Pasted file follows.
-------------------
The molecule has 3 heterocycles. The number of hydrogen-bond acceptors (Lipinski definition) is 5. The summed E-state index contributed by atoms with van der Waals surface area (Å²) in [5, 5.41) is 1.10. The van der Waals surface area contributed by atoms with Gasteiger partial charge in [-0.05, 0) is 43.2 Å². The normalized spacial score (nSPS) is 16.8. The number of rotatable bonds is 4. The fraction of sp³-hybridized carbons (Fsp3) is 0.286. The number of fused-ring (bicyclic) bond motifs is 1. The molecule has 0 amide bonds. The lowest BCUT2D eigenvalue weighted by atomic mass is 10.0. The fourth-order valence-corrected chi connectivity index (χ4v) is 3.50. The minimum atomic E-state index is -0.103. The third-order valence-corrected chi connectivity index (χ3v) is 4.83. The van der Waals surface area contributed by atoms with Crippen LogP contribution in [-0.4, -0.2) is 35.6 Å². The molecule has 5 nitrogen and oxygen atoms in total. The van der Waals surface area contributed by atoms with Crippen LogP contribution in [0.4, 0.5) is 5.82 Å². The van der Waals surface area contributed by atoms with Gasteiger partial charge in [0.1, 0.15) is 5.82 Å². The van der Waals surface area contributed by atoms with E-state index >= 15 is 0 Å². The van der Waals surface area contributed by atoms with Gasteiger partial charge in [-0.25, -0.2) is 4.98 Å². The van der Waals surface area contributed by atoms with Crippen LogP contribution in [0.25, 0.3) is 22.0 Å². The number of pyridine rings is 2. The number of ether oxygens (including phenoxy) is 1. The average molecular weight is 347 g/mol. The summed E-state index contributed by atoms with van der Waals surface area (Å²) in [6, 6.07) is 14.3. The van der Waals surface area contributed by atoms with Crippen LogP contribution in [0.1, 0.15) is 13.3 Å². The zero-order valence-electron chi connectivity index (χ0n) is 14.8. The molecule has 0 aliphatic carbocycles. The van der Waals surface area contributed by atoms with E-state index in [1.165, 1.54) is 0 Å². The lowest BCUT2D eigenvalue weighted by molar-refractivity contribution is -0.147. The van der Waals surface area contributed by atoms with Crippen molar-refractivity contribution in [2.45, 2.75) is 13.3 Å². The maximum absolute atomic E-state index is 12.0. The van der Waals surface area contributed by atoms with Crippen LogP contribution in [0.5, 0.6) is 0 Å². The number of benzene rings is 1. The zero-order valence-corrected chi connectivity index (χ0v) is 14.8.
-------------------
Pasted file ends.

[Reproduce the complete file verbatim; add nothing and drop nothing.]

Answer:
The molecule has 3 heterocycles. The number of hydrogen-bond acceptors (Lipinski definition) is 5. The summed E-state index contributed by atoms with van der Waals surface area (Å²) in [5, 5.41) is 1.10. The van der Waals surface area contributed by atoms with Gasteiger partial charge in [-0.05, 0) is 43.2 Å². The normalized spacial score (nSPS) is 16.8. The number of rotatable bonds is 4. The fraction of sp³-hybridized carbons (Fsp3) is 0.286. The number of fused-ring (bicyclic) bond motifs is 1. The molecule has 0 amide bonds. The lowest BCUT2D eigenvalue weighted by atomic mass is 10.0. The fourth-order valence-corrected chi connectivity index (χ4v) is 3.50. The minimum atomic E-state index is -0.103. The third-order valence-corrected chi connectivity index (χ3v) is 4.83. The van der Waals surface area contributed by atoms with Crippen LogP contribution in [-0.4, -0.2) is 35.6 Å². The molecule has 5 nitrogen and oxygen atoms in total. The van der Waals surface area contributed by atoms with Crippen LogP contribution in [0.4, 0.5) is 5.82 Å². The van der Waals surface area contributed by atoms with Gasteiger partial charge in [0.1, 0.15) is 5.82 Å². The van der Waals surface area contributed by atoms with E-state index >= 15 is 0 Å². The van der Waals surface area contributed by atoms with Gasteiger partial charge in [-0.25, -0.2) is 4.98 Å². The van der Waals surface area contributed by atoms with Crippen LogP contribution in [0.25, 0.3) is 22.0 Å². The number of pyridine rings is 2. The number of ether oxygens (including phenoxy) is 1. The average molecular weight is 347 g/mol. The summed E-state index contributed by atoms with van der Waals surface area (Å²) in [6, 6.07) is 14.3. The van der Waals surface area contributed by atoms with Crippen LogP contribution in [0.1, 0.15) is 13.3 Å². The zero-order valence-electron chi connectivity index (χ0n) is 14.8. The molecule has 0 aliphatic carbocycles. The van der Waals surface area contributed by atoms with E-state index in [1.165, 1.54) is 0 Å². The lowest BCUT2D eigenvalue weighted by molar-refractivity contribution is -0.147. The van der Waals surface area contributed by atoms with Crippen molar-refractivity contribution in [2.45, 2.75) is 13.3 Å². The maximum absolute atomic E-state index is 12.0. The van der Waals surface area contributed by atoms with Crippen LogP contribution in [0.5, 0.6) is 0 Å². The number of benzene rings is 1. The zero-order valence-corrected chi connectivity index (χ0v) is 14.8.